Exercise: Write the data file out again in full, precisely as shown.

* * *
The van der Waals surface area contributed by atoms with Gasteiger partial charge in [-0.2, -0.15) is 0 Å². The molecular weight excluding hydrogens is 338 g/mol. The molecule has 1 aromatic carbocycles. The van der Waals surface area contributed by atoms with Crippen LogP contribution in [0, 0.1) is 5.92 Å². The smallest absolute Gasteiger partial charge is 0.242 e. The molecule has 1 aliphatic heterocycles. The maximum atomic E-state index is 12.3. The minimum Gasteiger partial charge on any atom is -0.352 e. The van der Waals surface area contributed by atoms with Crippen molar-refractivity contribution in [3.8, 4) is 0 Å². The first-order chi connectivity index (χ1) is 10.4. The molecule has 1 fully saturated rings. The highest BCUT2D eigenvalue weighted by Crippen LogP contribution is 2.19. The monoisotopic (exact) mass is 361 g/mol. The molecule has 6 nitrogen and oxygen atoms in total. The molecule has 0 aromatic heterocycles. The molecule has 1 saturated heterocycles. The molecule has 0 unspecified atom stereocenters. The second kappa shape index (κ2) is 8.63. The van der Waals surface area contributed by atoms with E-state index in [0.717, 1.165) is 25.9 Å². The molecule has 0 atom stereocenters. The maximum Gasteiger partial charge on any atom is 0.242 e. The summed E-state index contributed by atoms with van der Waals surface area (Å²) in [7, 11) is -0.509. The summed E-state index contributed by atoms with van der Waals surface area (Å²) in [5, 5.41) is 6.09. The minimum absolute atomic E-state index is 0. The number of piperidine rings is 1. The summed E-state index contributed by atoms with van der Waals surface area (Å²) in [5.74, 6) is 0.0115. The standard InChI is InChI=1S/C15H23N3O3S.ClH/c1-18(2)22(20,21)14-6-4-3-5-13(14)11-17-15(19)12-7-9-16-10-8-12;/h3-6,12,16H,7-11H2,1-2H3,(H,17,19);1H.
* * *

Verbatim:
The van der Waals surface area contributed by atoms with Gasteiger partial charge in [-0.2, -0.15) is 0 Å². The molecular weight excluding hydrogens is 338 g/mol. The molecule has 1 aromatic carbocycles. The van der Waals surface area contributed by atoms with Crippen LogP contribution in [0, 0.1) is 5.92 Å². The smallest absolute Gasteiger partial charge is 0.242 e. The molecule has 1 aliphatic heterocycles. The maximum atomic E-state index is 12.3. The minimum Gasteiger partial charge on any atom is -0.352 e. The van der Waals surface area contributed by atoms with Crippen molar-refractivity contribution in [3.8, 4) is 0 Å². The first-order chi connectivity index (χ1) is 10.4. The molecule has 1 fully saturated rings. The highest BCUT2D eigenvalue weighted by Crippen LogP contribution is 2.19. The monoisotopic (exact) mass is 361 g/mol. The molecule has 6 nitrogen and oxygen atoms in total. The molecule has 0 aromatic heterocycles. The molecule has 1 saturated heterocycles. The molecule has 0 unspecified atom stereocenters. The second kappa shape index (κ2) is 8.63. The van der Waals surface area contributed by atoms with E-state index in [0.717, 1.165) is 25.9 Å². The molecule has 0 atom stereocenters. The maximum Gasteiger partial charge on any atom is 0.242 e. The summed E-state index contributed by atoms with van der Waals surface area (Å²) in [7, 11) is -0.509. The summed E-state index contributed by atoms with van der Waals surface area (Å²) in [5, 5.41) is 6.09. The minimum absolute atomic E-state index is 0. The number of piperidine rings is 1. The summed E-state index contributed by atoms with van der Waals surface area (Å²) in [5.74, 6) is 0.0115. The standard InChI is InChI=1S/C15H23N3O3S.ClH/c1-18(2)22(20,21)14-6-4-3-5-13(14)11-17-15(19)12-7-9-16-10-8-12;/h3-6,12,16H,7-11H2,1-2H3,(H,17,19);1H.